If there’s one thing that the ongoing COVID-19 crisis has proven, it is that the healthcare system in South Africa is in drastic need of major transformation. One of the biggest issues highlighted by the pandemic is the iniquity in access to care, but there are signs that one of the effects of COVID-19 will be a stepping up of accessibility, reform-driven in particular by technology.
When it comes to healthcare innovation, Abdul-Malick Salie CA(SA) is at the top of his game and changing the South African healthcare landscape.
Together with two medical doctors, Chad Marthinussen and Wade Palmer, Salie in 2020 founded InnoHealth, a Cape Town-based health-tech start-up with a focus on providing solutions for quality, affordable and equitable healthcare to everyone on the African continent. InnoHealth recently announced that it has secured an undisclosed seven-figure investment from a Hong Kong-based VC.
COVID-19 has made virtual healthcare a necessity for patients worldwide and the start-up has managed to leverage the current market boom.
The seed capital will go towards expanding the company’s MyPocketHealth app, an AI-based digital healthcare platform that is set to disrupt the South African health-tech space and position InnoHealth at the forefront of digital healthcare in the country.
The premise of the business is providing healthcare solutions by leveraging technology and the developers’ intimate knowledge of the South African healthcare industry to overcome barriers to accessing healthcare services from a location, resource and financial point of view. The idea is also to leverage the latest technology in the biotech space to improve vaccine development in Africa.
MyPocketHealth app is a wellness platform that will provide users with remote patient diagnostic devices as well as access to physical healthcare services, mental wellbeing services and financial wellness opportunities.
The app will allow anyone from all walks of life to access virtual medical advice and scripts and will facilitate the exchange of medical records between doctors and patients without having to visit the doctor’s rooms or clinic. The platform would reduce the need for in-person medical consultations, allowing patients to access the best, most affordable medical advice and care from their phones. It will also relieve pressure from primary healthcare facilities in private and public health care through the delivery of preventive care services.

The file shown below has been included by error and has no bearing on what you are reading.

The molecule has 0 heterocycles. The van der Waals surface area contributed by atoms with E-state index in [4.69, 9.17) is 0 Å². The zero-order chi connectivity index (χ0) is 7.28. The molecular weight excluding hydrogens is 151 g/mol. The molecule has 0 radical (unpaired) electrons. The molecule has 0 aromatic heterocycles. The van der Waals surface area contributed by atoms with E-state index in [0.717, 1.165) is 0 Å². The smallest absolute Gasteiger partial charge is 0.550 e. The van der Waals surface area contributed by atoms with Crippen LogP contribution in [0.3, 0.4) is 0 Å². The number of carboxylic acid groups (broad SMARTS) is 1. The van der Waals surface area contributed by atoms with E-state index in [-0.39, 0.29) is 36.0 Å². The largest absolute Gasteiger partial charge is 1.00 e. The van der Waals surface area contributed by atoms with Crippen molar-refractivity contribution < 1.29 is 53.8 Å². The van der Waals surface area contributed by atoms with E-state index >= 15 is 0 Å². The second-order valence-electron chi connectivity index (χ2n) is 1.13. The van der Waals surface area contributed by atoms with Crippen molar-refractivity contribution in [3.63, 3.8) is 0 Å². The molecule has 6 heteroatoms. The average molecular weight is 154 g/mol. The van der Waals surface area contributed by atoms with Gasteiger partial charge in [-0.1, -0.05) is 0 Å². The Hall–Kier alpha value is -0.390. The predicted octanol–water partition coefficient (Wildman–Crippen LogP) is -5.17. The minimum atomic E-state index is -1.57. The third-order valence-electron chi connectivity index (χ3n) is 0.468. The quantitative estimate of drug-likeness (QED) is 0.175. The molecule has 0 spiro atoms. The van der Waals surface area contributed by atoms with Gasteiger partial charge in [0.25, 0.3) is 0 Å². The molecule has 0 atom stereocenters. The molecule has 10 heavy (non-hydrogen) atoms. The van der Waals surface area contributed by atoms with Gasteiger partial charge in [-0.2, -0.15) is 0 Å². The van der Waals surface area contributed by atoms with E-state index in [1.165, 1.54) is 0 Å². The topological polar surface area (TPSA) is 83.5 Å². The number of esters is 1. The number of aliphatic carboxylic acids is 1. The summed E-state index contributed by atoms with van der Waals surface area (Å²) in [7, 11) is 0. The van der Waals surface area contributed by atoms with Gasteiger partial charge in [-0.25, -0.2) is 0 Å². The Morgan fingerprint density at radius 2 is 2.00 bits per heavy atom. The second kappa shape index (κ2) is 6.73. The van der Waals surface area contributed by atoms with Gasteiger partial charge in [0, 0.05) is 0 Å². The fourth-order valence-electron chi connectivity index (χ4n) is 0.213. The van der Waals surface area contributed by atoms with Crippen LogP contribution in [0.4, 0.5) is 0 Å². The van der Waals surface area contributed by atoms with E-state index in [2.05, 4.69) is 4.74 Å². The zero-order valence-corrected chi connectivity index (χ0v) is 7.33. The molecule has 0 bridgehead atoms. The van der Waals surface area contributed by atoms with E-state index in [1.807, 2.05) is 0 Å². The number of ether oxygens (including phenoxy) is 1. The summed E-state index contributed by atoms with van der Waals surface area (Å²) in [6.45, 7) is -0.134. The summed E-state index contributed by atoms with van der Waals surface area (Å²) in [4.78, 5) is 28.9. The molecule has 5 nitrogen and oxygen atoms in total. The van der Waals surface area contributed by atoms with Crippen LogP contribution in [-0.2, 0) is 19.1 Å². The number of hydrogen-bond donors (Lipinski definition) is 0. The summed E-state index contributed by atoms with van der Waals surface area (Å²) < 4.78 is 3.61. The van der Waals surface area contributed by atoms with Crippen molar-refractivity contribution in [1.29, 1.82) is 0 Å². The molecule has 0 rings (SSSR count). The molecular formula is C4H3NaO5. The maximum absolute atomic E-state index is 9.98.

‘The business was the brainchild of two young and inspirational medical doctors and as they explained the issues they experienced in our public healthcare system to me, it reminded me of the long hours my grandparents and more so my dad spent waiting for treatment and medication using the public health care system,’ explains Salie, the financial head of the team. ‘The elderly and sick could spend an entire day waiting for a 15-minute high-level consult with a doctor and be sent to another line for a few hours waiting for medication.’
Another issue noted was the education gap and understanding between the doctor and the patient regarding the patient’s condition as well as the cost of products and insurance in the market is accessible to most of the population. ‘So, considering these three primary system failures, we developed the MyPocketHealth app to provide a patient-centric marketplace on a seamless platform bringing together the doctor, the patient and insurers digitally, in a cost-effective and time-efficient manner where the patient is the custodian of its electronic medical history.’